New Line Home Cinema presents
Even Cowgirls Get the Blues (1993)
"When I'm really moving—moving so freely, so clearly, so delicately the sex maniacs and the cops can only blink and let me pass—then I embody the spirit and the heart of hitchhiking."- Sissy Hankshaw (Uma Thurman)
Stars: Uma Thurman, Lorraine Bracco, Rain Phoenix, John Hurt
Other Stars: Angie Dickinson, Noriyuki 'Pat' Morita, Keanu Reeves, Ed Begley Jr., Carol Kane, Sean Young, Crispin Glover, Roseanne Arnold, Buck Henry
Director: Gus Van Sant
MPAA Rating: R for sexuality and some language.
Run Time: 01h:36m:04s
Release Date: 2004-11-02
DVD ReviewI have fond memories of reading Tom Robbins' novel Even Cowgirls Get the Blues as a teenager. It was one of those "must-reads," along with most of Kurt Vonnegut's books, that seemed to (either consciously or unconsciously) expand one's mind, opening it up to new possibilities, in a far more amusing and less threatening manner than some of the so-called "head" novels of the 1960s. When I re-read it as an adult, its sexual politics struck me as being rather suspect, and its message seemed unsophisticated, even simplistic, but often it's the most straightforward novels that are most easily translated into films.
After 1991's My Own Private Idaho, director/writer Gus Van Sant turned his hand to Robbins' novel. It's the story of Sissy Hankshaw (Uma Thurman), born with freakishly large thumbs, so it's no surprise that hitchhiking has become her entire life. She's crossed the country hundreds of times, and the habit's so ingrained in her that her thumbs become stiff and sore if they don't get a little hitchhiking exercise every day. She's good friends with the campy Countess (John Hurt), who had the misfortune to be born male into a Baptist family in Mississippi, but he's made good in the Big Apple, and lives in a plush apartment complete with an Asian houseboy. When the Countess' attempts to fix up Sissy with the handsome Julian (Keanu Reeves) go horribly wrong, he has another assignment for her—to appear in a commercial for his highly-successful feminine freshness products, to be filmed at his Rubber Rose Ranch. He warns her to stay away from mysterious medicine man The Chink (Noriyuki 'Pat' Morita) and the lesbian cowgirls who are trying to take over the ranch, but that's easier said than done.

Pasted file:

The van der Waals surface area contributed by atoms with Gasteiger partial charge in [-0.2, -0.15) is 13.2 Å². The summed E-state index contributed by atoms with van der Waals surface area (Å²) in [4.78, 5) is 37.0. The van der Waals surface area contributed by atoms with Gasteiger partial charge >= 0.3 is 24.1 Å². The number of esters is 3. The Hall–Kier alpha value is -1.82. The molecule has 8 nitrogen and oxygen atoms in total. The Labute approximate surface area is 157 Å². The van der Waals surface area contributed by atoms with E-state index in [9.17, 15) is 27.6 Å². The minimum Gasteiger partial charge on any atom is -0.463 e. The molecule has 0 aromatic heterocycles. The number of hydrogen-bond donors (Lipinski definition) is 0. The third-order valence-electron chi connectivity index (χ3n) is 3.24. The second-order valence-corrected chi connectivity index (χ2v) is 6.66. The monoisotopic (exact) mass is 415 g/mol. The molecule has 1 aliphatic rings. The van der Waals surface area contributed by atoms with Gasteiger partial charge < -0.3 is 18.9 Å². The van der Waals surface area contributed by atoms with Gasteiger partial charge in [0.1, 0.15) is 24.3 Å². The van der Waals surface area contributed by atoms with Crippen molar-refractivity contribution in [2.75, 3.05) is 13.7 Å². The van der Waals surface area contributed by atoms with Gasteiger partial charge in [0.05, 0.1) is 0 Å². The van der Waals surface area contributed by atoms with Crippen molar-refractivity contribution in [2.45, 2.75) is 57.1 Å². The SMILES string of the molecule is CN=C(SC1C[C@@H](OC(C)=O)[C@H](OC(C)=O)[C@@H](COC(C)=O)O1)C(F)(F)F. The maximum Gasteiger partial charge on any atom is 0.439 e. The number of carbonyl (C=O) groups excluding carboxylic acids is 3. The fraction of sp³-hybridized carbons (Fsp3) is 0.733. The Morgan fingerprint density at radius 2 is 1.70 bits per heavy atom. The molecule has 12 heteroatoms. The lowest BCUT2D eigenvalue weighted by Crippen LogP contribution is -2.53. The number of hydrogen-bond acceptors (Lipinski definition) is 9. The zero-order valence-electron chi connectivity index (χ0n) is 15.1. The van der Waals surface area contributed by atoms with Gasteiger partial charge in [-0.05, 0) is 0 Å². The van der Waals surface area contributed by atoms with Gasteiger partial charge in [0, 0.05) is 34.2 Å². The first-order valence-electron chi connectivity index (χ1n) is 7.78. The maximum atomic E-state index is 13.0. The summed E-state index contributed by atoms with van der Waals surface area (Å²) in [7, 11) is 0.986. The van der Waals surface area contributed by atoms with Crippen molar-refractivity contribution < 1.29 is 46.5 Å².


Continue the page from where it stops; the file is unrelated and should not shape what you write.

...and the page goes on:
Van Sant's approximately 20-year career has encompassed everything from low-budget indies to mainstream Hollywood films, and even his commercial hits like Good Will Hunting have been well-received by the critical establishment. More importantly, most of them (with the exception of 2002's glacially-paced Gerry) are fun to watch, with well-constructed, somewhat quirky plots that are well-paced. It's a major disappointment, then, that Even Cowgirls Get the Blues is so uneven. Van Sant tries to cram far too much of the novel's plot into the movie's running time, and the opening sequences are so jammed with narrative detail as to be exhausting. The dialogue's almost entirely expository, explaining the characters' personalities and backgrounds, and sounds entirely artificial. It's more than 40 minutes into the film before Van Sant gets us to the ranch, where he gives us a few scenes that allow some relaxation, but even that relief is temporary. If the opening scenes had been completely excised (with the unfortunate loss of Ed Begley, Jr., Reeves, John Hurt, Carol Kane, and Crispin Glover), Van Sant would have had time to concentrate on Sissy's adventures out West, which are the heart and soul of the story.
Although the film is so uneven, there's a fair bit to like, especially in the acting department. Lorraine Bracco as the peyote-chomping head cowgirl, Delores Del Ruby, is appropriately commanding, and the round-faced Rain Phoenix is charming as Thurman's earthy love interest. Thurman herself (who doesn't seem to have aged a day in almost 20 years) is fairly staid as the no-nonsense Sissy, but her almost-bland performance is more than compensated by John Hurt's over-the-top portrayal of the Countess.
In the end, Even Cowgirls Get the Blues is a misfire. It looks good, and the acting is quirky and interesting, but the unevenness of the plot makes the film unconvincing and ultimately unsatisfying. Conventional wisdom has it that you should never compare a source novel with its filmed version, because the movie will inevitably suffer by comparison. While I'd argue instead that the real reason not to compare them is that books and movies are completely different animals, each with their own strengths and weaknesses, in this case the movie's little more than a clumsy visual translation of the printed word.
Rating for Style: B-
Rating for Substance: C+
|Aspect Ratio||1.85:1 - Widescreen|
|Original Aspect Ratio||yes|
Image Transfer Review: The transfer is fine, with good black levels and vibrant colors, even if they are slightly unrealistic, as is typical of films of the era. There are no compression errors.
Image Transfer Grade: B+
Audio Transfer Review: The two-channel sound is good, with reasonable stereo separation and range, and k.d. lang's soundtrack songs are quite enjoyable. The surround channels in the DTS and Dolby 5.1 mixes are much softer than the mains, but even when their volume is raised, they don't add much in the way of atmosphere or directionality.
Audio Transfer Grade: B
Disc ExtrasFull Motion menu with music
Scene Access with 20 cues and remote access
1 Original Trailer(s)
2 Other Trailer(s) featuring Proof, Head Above Water
Packaging: Keep Case
- Printed insert with chapter listing
Extras Grade: D+
Final CommentsDirector/writer Gus Van Sant has been at the helm of several excellent movies, but Even Cowgirls Get the Blues isn't one of them. Far too much of the source novel as possible is crammed into the film, and not even the quirky and interesting performances can save the resulting jumble.
Robert Edwards 2004-11-01